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Call of Duty Lawsuit: Noriega Making Mockery of Legal System, Activision Says

Activision legal team to appear in LA Superior Court next week in a bid to have the former Panamanian dictator's lawsuit tossed out.

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The latest chapter in the ongoing Activision vs. Manuel Noriega lawsuit unfolded this week, as Activision's legal team filed a response to the former Panamanian dictator's opposition, explaining in detail why the publisher believes the lawsuit is "frivolous."

You can read the full response here. The main takeaway is that Activision believes the depiction of Noriega in Call of Duty: Black Ops II is "transformative," meaning that while the game does show Noriega, it does so in a fictional light.

Noriega in Call of Duty: Black Ops II
Noriega in Call of Duty: Black Ops II

Because transformative work--if you can prove that it is--is protected free speech, Activision wants the case tossed out. Noriega's interpretation of transformative use is "flatly wrong," Activision said in its October 8 filing. "Noriega barely acknowledges Activision’s showing, which establishes that the entire Black Ops II game is transformative of Noriega’s name and likeness."

Fighting for Activision is former New York City mayor Rudy Giuliani, who is now a partner at Bracewell & Giuliani LLP. He will argue as co-counsel alongside Munger, Tolles, & Olson LLP during an October 16 hearing in Los Angeles Superior Court.

"Manuel Noriega had no more than an inconsequential appearance in Call of Duty and isn't entitled to anything for his role as a brutal dictator," Giuliani said in a statement. "If successful, this case would obliterate the entire genre of historical fiction."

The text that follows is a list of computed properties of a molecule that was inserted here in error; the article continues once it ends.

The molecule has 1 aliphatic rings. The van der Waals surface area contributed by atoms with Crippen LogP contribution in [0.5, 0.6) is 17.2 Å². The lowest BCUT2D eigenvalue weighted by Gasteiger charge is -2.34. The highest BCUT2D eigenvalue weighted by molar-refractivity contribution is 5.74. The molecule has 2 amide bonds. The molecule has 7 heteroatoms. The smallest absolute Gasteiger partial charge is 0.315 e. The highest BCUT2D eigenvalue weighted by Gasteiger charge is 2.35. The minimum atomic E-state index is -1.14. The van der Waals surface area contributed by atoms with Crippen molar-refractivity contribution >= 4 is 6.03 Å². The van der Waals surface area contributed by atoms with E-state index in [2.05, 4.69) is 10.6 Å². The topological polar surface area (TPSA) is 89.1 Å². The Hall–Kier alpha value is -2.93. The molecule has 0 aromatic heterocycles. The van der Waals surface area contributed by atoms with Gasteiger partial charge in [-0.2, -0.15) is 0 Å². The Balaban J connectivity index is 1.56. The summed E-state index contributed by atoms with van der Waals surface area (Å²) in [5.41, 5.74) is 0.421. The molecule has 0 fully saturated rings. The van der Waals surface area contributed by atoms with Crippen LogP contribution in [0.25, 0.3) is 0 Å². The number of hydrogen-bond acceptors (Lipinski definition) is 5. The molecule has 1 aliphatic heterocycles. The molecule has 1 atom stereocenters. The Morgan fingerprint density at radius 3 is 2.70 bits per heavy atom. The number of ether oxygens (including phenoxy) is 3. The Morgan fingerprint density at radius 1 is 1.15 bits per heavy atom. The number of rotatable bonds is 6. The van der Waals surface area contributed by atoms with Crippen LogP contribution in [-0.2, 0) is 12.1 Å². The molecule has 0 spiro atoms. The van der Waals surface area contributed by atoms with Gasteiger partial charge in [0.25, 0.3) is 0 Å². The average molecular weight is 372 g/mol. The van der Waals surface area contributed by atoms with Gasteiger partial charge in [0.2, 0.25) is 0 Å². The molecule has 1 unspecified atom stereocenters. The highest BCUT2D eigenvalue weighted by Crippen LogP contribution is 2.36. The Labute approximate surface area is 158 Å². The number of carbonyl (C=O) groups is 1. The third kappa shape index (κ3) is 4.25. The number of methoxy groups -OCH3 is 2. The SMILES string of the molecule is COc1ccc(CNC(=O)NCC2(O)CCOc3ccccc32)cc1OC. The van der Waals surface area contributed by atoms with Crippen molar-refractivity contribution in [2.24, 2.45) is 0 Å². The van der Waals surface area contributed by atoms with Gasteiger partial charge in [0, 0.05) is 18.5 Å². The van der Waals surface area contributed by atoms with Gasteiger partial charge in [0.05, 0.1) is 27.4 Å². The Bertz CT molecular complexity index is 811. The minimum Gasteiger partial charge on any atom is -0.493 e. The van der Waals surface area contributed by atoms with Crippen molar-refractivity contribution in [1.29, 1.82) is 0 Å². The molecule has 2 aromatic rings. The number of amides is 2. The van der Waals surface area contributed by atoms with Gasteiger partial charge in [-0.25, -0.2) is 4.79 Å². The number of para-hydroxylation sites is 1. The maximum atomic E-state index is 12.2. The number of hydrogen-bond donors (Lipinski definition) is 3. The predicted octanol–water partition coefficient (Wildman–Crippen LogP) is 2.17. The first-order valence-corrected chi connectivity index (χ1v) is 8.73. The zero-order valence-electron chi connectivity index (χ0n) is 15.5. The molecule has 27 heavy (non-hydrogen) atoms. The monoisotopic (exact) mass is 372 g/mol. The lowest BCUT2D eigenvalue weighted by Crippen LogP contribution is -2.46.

Activision also pointed out today that the plotlines for Call of Duty games, just like movies and TV shows, are often inspired by the headlines of history. Call of Duty: Black Ops II also featured well-known people like Fidel Castro and President John F. Kennedy, among others, though in these instances the depiction comes after their death.

Reiterating its point from last month when Activision originally filed a motion to strike the case, the publisher claimed today that a win for Noriega in this case would be devastating for popular media.

"If successful, Noriega's efforts would give numerous historical and political figures--and their heirs--a veto right over their appearances in works of art, having a chilling effect on everything from movies such as Forrest Gump and Zero Dark Thirty, to TV shows such as Saturday Night Live and Boardwalk Empire, to beloved books such as The Paris Wife, just to name a few," Activision said.

As might be expected, the Entertainment Software Association--which represents the video game industry's interests on Capitol Hill--said today that it supports Activision's stance against Noriega.

"This case is an impermissible, unwarranted, and unconstitutional attack on art," the ESA's Rich Taylor said. "Video games enjoy the same liberties as documentaries, biographies, and biopics. The full canon of entertainment is filled with fictionalized accounts of individuals and events and video games continue that long tradition."

For more on the Activision vs. Noriega case, check out GameSpot's previous coverage of the legal battle.

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